As a possibly devastating hurricane appears to head toward the Gulf Coast, an elaborate set of detailed evacuation plans are being set into motion, down to the last helicopter to fly people out.
Who is behind this expensive, military-style movement?
ExxonMobil, Chevron and Shell.
Say what you will about the federal government's past evacuation efforts and its current plans, but don't criticize big oil. The companies have the money, know-how and experience to move thousands of workers from offshore oil platforms and rigs to safety in a matter of days.
Just about every year, the companies with thousands of workers scattered on platforms across the Gulf of Mexico have to do a massive evacuation thanks to the threat of a hurricane.
It's a well-orchestrated operation involving hundreds of helicopters crisscrossing the gulf. And it's all done in what seems like a blink of an eye.
So why are the oil companies so good at this?
It's pretty simple: They have deep pockets, a fleet of helicopters at their disposal and years of practice from routinely shuttling crews to and from the platforms.
And unlike the government, they also know where each and every one of the people they need to evacuate is right now.
Finally, they have a lot to lose either through bad public relations or through personal-injury lawsuits.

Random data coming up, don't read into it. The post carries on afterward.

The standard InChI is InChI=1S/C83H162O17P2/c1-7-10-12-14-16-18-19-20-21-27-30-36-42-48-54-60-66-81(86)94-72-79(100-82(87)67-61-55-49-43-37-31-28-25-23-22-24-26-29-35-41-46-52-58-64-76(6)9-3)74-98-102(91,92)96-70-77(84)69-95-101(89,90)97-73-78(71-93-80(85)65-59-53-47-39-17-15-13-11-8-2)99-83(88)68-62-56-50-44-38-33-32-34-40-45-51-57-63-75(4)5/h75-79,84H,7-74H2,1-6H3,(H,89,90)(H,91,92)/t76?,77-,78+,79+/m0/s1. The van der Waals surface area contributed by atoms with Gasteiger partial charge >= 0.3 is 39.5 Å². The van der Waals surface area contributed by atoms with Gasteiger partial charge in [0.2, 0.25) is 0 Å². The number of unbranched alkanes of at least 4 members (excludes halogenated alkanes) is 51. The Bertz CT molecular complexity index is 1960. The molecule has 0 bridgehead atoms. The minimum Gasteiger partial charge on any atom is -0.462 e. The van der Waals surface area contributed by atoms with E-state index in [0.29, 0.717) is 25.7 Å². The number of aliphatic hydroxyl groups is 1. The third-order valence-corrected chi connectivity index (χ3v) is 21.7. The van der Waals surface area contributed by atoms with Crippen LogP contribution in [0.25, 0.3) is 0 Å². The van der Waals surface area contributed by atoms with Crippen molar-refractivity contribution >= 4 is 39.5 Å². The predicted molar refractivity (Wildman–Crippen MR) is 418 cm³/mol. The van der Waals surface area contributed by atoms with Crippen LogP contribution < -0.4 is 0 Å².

"This is not something that is routine, but it is something that the oil industry has done over and over again over the years," said Chevron spokesman Mickey Driver. "Chevron has been operating in the Gulf of Mexico for more than 60 years. Certainly, there is hurricane season every year."
Now as Gustav threatens the gulf, Chevron has more than 3,000 employees and contractors working offshore at almost 400 different locations. They started evacuating nonessential personnel Thursday.
The Minerals Management Service Gulf of Mexico office reported Thursday afternoon that personnel have been evacuated from two of the 717 manned production platforms and one of the 121 rigs currently operating in the gulf.
Oil Workers EvacuateShell evacuated 700 people Wednesday and Thursday and plans to remove an additional 600 by Saturday. BP and ConocoPhillips also are starting to move personnel and ExxonMobil is closely monitoring the storm.
The gulf is home to about a quarter of U.S. crude oil production and the majority of natural gas reserves.
Oil prices briefly went up, but then came down on fears about damage to the oil operations.
For its part, the Federal Emergency Management Agency has pre-positioned supplies available for distribution in Gulf Coast states including more than 2.4 million liters of water, 4 million meals, 478 emergency generators, 141 truckloads of tarps and 267 truckloads of blankets and cots.
Experience Pays Off
So how does the company get everybody out before the storm hits?
Chevron is the only oil or gas company in the gulf with a fleet of 30 helicopters and 70 pilots. Once an evacuation order is given, those helicopters take to the air to get workers off platforms as far as 200 miles offshore. A fleet of supply boats is used to evacuate workers at rigs closer to the coast.